Every ambitious business wants to set down its roots in a rising city. These thriving metropolises all aspire to be the next New York; to draw in corporate business and boost their economies far above the threat of meltdown. The practicalities of achieving this high-flying dream are heavy: whether you are set on finding a home for your up-and-coming startup or considering a new branch for your established business, you need to find a brick-and-mortar home for your venture. But this isn’t as easy as it seems; finding the perfect corporate real estate for a business involves factors beyond size and price. Here, I cover just a few of the considerations aspiring corporate tenants should take on before choosing a new location.




Second to location, the most important factor to consider is your target audience. Who are your primary customers and how important is their proximity? While this may be critical for your standard brick and mortar retail stores, its less significant for other types of businesses. However, you’ll still want to ensure that the surrounding population supports your customer profile.


Another demographic to consider is potential employees. How will they feel about the nearby school districts, recreational opportunities, retail stores, and other needs? The population of your potential community should have a stable economy that isn’t dependent on one industry, but will be a great place to support your business. Think of the local businesses, networks, and community members– would they support your business and its mission?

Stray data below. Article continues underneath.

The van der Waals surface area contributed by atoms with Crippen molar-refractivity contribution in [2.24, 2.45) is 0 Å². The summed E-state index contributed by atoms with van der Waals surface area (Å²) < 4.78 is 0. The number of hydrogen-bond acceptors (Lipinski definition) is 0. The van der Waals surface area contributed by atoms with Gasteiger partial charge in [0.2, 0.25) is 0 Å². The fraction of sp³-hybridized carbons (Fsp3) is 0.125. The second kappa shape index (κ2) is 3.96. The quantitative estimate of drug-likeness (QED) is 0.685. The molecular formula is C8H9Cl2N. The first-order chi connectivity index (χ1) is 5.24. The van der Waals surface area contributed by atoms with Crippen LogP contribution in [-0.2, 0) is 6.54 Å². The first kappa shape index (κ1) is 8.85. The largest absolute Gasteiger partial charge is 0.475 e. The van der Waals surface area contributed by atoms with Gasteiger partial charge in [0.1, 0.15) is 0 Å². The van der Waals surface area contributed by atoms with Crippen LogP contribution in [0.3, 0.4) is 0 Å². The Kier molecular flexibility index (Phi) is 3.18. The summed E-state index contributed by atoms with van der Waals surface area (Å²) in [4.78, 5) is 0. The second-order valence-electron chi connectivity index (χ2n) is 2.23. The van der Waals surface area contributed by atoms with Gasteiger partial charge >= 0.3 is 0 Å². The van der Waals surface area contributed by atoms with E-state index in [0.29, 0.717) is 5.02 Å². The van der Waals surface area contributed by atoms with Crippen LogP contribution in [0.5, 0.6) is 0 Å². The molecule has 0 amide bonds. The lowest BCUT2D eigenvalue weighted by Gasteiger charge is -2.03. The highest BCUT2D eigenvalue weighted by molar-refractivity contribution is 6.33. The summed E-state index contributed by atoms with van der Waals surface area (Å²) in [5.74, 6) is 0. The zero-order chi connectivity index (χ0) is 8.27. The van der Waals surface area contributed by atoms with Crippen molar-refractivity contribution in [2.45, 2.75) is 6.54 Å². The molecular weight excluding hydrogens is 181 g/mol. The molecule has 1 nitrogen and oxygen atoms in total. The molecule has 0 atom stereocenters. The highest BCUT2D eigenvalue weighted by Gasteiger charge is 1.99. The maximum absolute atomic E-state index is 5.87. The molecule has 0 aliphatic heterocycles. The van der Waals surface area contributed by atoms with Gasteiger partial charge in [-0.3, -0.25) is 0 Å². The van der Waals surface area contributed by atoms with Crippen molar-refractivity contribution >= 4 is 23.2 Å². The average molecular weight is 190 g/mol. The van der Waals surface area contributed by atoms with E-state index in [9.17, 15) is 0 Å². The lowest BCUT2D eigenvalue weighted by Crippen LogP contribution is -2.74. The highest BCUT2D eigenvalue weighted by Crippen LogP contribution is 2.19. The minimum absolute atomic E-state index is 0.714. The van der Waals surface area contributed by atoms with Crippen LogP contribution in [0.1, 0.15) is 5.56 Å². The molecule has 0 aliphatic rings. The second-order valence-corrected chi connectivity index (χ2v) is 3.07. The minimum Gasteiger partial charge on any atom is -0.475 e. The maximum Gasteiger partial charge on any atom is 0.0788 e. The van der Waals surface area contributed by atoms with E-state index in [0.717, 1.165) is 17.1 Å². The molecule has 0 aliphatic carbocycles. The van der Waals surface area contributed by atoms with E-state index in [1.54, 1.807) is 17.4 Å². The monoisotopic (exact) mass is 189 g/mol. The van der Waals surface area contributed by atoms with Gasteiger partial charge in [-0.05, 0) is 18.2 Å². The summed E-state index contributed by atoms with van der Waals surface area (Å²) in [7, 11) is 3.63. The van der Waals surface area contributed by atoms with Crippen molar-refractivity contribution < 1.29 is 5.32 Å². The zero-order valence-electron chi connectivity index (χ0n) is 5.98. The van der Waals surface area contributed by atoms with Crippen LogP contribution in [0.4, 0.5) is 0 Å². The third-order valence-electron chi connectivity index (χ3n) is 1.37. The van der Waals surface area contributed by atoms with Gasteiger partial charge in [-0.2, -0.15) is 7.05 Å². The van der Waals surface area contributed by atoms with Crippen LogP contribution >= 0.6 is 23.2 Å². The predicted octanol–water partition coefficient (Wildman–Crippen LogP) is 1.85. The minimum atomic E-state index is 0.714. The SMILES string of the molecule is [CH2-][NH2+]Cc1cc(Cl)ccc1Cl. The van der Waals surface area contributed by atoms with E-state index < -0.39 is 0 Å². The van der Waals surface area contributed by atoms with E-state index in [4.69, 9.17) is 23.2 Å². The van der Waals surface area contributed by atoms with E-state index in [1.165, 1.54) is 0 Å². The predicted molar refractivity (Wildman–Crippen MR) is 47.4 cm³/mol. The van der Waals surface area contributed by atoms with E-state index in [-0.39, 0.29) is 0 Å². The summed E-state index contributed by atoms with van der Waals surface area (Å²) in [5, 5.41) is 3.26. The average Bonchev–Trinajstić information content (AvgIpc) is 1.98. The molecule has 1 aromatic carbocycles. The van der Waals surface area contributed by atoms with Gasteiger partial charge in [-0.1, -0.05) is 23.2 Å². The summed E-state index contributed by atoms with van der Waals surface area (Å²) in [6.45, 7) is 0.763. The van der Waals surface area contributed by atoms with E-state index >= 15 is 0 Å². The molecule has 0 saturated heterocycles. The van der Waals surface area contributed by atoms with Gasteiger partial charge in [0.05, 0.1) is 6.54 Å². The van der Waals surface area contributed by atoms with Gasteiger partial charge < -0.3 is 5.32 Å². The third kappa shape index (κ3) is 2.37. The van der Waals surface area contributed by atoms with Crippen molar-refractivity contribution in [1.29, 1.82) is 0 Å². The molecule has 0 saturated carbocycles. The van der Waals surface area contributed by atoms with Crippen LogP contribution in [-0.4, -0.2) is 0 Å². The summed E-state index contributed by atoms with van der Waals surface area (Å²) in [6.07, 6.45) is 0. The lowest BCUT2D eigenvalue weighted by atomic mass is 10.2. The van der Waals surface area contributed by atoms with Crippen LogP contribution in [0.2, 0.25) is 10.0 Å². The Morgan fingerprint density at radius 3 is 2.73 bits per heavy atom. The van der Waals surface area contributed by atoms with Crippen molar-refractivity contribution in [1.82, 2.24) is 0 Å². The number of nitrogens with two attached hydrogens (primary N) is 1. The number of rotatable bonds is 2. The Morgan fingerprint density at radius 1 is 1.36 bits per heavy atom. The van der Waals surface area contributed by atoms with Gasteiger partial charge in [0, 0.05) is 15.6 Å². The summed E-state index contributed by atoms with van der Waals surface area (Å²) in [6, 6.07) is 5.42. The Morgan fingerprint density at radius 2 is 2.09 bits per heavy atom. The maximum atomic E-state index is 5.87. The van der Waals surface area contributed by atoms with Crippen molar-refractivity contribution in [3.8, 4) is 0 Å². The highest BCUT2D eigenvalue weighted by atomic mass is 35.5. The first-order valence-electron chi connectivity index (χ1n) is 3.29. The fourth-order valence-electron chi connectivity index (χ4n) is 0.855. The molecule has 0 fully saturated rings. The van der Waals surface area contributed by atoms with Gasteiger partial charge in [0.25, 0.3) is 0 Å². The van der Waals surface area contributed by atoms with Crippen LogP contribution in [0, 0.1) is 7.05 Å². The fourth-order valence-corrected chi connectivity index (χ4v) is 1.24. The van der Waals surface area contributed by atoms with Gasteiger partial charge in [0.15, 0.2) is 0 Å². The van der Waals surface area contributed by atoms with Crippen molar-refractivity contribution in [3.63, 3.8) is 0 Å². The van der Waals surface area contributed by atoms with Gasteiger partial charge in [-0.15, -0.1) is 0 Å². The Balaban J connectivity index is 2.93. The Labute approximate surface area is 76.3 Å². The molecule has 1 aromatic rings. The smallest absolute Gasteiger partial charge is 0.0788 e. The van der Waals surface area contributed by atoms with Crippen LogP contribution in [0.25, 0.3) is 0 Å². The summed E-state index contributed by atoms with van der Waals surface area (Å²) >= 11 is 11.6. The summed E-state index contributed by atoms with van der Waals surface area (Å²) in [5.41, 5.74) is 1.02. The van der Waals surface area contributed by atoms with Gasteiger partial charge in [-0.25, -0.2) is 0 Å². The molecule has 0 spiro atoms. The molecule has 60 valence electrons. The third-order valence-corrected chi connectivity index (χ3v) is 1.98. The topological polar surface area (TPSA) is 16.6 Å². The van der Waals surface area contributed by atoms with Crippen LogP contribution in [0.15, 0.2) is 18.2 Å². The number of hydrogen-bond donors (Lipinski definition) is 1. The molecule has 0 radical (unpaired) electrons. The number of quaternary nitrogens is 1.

When looking for a corporate location, you’ll need to identify competitors. Depending on your industry, having competitors in the same location could be a good thing. That means the demographics of the location already support your industry. On the downside, it means you’ll have a lot of work to do to prove your business is better and catch the overflow of your potential competitors.


If there are no competing businesses, this could be a fresh start for your business. While no competitors seems like a good thing, it is something to caution if the surrounding demographics don’t support or need your company’s services.




If foot-traffic based customers are important to your business’s success, then proximity to other businesses is an important factor to consider. Ensuring your new location is close to other businesses will draw more attention and traffic to your business. From both an employee and customer satisfaction standpoint, you’ll want to consider restaurants, retail stores, and other businesses’ proximity to your corporate location.



Stemming beyond what the price of the potential property sale costs, you’ll have a few other financial factors to consider.


The cost of living in your potential location plays a large factor for your employees. Their salaries, the housing market, taxes, and other finances are important matters of their career and overall lifestyle. General business costs you’ll need to explore are utilities, possible rent, parking fees for your employees, and more. Business expenses are a large consideration for your new location as it will change with each area you search.


If there’s one thing that makes a business boom, it’s “location, location, location”. This is one of the most important decisions you can make for your business– no pressure, right?